As 2012 unfolds, are you spending your time working to achieve your well-planned goals and resolutions, or are you hanging back waiting to allocate your time, energy and talents to face what 2012 and your current circumstances have in store for you at the time?
In my business of giving people insight into their financial behavior, I see very different approaches to life planning with very different results. Despite those differences in perspectives, they all benefit from receiving objective feedback in what they're doing and how they would profit from incorporating another point of view.
This is a description about two very different ways of thinking about and living life. The first is what you might call the "well-planned life," the life with purpose defined and measured by high achievement, goal-orientation and completion. This life has been described by many experts, particularly in college commencement addresses. At one such address reported in the Harvard Business Review a couple of years ago, Clayton Christensen, a Harvard professor, advised students to create a purposeful and well-planned life strategy early on and stick to it so that their life would be reflective of what mattered most.
For Christensen, a high achiever, life planning had been a struggle with reaching the balance between focusing on achievement of goals and spending time on less well-defined goal achievements as family and friends, which don't reveal concrete and immediate results. He gave examples of his peers who achieved great success in business but fell short in their social and personal lives with high rates of divorce and alienation from friends and family. Certainly, their new year's resolutions would never have included such failures and discontent in those aspects of life. But, as Christensen notes, people with a high need for achievement commonly misallocate their resources favoring concrete measures such as money and career advancement.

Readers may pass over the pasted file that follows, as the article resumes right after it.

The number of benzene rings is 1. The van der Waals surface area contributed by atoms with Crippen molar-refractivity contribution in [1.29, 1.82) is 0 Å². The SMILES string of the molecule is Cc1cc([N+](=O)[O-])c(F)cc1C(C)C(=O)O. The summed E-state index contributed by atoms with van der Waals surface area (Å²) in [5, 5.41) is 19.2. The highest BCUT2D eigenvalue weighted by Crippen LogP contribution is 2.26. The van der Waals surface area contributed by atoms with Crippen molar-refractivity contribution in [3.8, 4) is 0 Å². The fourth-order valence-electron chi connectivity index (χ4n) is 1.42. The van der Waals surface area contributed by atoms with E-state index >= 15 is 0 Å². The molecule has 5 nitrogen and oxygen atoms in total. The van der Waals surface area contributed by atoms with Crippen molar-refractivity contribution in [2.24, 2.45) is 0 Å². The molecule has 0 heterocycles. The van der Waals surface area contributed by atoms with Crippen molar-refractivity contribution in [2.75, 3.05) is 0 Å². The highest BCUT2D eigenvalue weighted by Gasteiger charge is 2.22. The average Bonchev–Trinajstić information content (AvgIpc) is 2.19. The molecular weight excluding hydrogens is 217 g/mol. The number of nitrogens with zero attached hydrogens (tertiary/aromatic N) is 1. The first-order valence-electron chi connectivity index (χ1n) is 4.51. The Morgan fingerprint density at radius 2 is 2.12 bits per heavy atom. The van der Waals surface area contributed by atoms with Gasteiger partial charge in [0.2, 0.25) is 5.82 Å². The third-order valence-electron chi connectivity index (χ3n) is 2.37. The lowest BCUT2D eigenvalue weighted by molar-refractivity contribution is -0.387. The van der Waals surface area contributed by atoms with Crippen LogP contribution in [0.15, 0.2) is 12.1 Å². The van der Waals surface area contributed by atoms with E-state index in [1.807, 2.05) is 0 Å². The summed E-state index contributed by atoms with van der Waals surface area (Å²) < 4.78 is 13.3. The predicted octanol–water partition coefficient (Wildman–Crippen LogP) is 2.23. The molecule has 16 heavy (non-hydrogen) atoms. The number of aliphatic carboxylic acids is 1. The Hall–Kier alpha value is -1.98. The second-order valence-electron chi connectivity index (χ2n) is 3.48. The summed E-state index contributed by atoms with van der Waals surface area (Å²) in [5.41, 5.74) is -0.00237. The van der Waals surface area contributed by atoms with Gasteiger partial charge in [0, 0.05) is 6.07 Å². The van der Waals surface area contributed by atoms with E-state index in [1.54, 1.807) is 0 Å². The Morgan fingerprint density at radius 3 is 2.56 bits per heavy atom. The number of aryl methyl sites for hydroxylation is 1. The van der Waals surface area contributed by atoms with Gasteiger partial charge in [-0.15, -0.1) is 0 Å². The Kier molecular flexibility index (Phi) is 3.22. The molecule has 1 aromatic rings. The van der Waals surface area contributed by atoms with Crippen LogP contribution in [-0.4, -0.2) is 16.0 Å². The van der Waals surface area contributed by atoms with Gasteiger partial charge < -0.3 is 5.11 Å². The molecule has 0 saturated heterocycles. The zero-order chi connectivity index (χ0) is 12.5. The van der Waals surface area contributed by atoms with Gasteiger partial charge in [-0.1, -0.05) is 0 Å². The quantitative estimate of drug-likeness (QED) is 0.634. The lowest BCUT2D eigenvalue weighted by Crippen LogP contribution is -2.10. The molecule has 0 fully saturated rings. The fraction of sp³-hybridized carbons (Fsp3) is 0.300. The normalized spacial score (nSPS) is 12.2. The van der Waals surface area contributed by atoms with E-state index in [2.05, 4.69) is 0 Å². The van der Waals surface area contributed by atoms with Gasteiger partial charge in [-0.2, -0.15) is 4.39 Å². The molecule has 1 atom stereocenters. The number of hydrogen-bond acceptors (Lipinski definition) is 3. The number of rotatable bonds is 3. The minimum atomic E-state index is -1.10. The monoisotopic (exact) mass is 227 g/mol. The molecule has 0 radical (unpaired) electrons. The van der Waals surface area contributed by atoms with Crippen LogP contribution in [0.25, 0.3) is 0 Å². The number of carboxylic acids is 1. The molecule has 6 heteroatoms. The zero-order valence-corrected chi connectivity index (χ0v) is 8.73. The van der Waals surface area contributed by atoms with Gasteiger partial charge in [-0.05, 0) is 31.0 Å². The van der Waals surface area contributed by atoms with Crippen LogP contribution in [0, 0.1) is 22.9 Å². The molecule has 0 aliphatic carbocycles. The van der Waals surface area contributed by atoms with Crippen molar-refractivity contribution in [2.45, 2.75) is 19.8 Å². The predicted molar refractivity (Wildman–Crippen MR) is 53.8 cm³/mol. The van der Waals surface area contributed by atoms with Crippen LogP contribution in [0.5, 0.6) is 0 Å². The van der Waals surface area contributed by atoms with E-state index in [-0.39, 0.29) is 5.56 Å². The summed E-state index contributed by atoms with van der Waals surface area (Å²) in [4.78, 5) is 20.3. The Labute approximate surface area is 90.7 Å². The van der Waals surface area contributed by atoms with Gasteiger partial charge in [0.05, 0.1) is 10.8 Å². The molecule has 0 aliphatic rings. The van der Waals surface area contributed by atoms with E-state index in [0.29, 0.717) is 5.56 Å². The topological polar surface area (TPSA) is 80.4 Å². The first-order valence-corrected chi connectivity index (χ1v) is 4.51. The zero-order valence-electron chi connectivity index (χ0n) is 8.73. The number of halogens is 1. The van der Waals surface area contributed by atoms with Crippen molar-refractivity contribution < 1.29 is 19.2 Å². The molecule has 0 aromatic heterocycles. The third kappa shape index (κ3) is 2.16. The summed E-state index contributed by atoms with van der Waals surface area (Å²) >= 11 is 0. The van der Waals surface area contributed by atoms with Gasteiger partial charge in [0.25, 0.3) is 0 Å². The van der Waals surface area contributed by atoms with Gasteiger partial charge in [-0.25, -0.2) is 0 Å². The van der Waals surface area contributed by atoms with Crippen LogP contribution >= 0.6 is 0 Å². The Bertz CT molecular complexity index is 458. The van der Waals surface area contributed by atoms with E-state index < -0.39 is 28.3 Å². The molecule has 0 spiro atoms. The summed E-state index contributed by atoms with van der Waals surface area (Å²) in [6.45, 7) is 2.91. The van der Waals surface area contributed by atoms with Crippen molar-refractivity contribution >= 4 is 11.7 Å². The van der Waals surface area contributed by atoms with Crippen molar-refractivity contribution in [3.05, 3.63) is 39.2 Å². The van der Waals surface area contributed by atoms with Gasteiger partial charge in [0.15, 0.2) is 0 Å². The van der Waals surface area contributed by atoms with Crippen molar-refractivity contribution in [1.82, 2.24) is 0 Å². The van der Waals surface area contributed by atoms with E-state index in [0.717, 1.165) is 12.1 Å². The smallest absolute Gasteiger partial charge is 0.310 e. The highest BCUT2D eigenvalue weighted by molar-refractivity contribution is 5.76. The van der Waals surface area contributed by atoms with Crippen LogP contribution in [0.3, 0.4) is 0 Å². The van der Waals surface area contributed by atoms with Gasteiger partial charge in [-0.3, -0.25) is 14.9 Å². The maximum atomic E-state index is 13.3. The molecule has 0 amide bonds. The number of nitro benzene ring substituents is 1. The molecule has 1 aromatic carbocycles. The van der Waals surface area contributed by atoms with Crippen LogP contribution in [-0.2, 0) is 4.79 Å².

So, if you're a "resolver," you'll want to think about a more expansive plan for making your new year's resolutions and more general life plan to include those personal and social aspects of your life that you may short-change by habit. You'll want to jump out of your skin and experiment with a very different way of thinking and approaching life planning which will undoubtedly be initially uncomfortable.
The second way of thinking about life and how to approach it might be called the "reactive life." This mode of thinking starts from an entirely different perspective -- life-planning is not a project to be completed with a check list of objectives to be achieved, but rather an unknown destination to be explored. The belief is that, in reality, there is no way of knowing and predicting the best plan for a purposeful life or new year as external factors are unknown. These factors will play a significant role in dictating appropriate solutions to choices that may crop up.
"Reactors" scoff at regimented plans with objectives, structure and a fixed focus on purpose and goal achievement. They approach their life-planning with a set of ideals and values as a pre-cursor or filter by which they then make current decisions in how to achieve those ideals in allocating their time, talents and resources.
It's easy from a distance to see the benefits of each perspective, but people often don't have that ability to perceive themselves and their actions in a meaningful way while playing out their mindset and life orientation. So, it would seem a plan incorporating a balance of the two would be most advantageous.
As Americans, it's not easy if you're a "resolver" to deviate as we are reinforced for our concrete high achievement, just as it's a challenge to be a "reactor" following a less-defined plan in a nation of high achievers who are motivated by more concrete measures of achievement.
We have to break through those barriers and know that our goal can be balance. Once you come up with and live according to your more balanced purposeful plan, life appears to unfold as a well-designed project, well-conceived from the start and adjusted along the way toward a well-balanced fruition.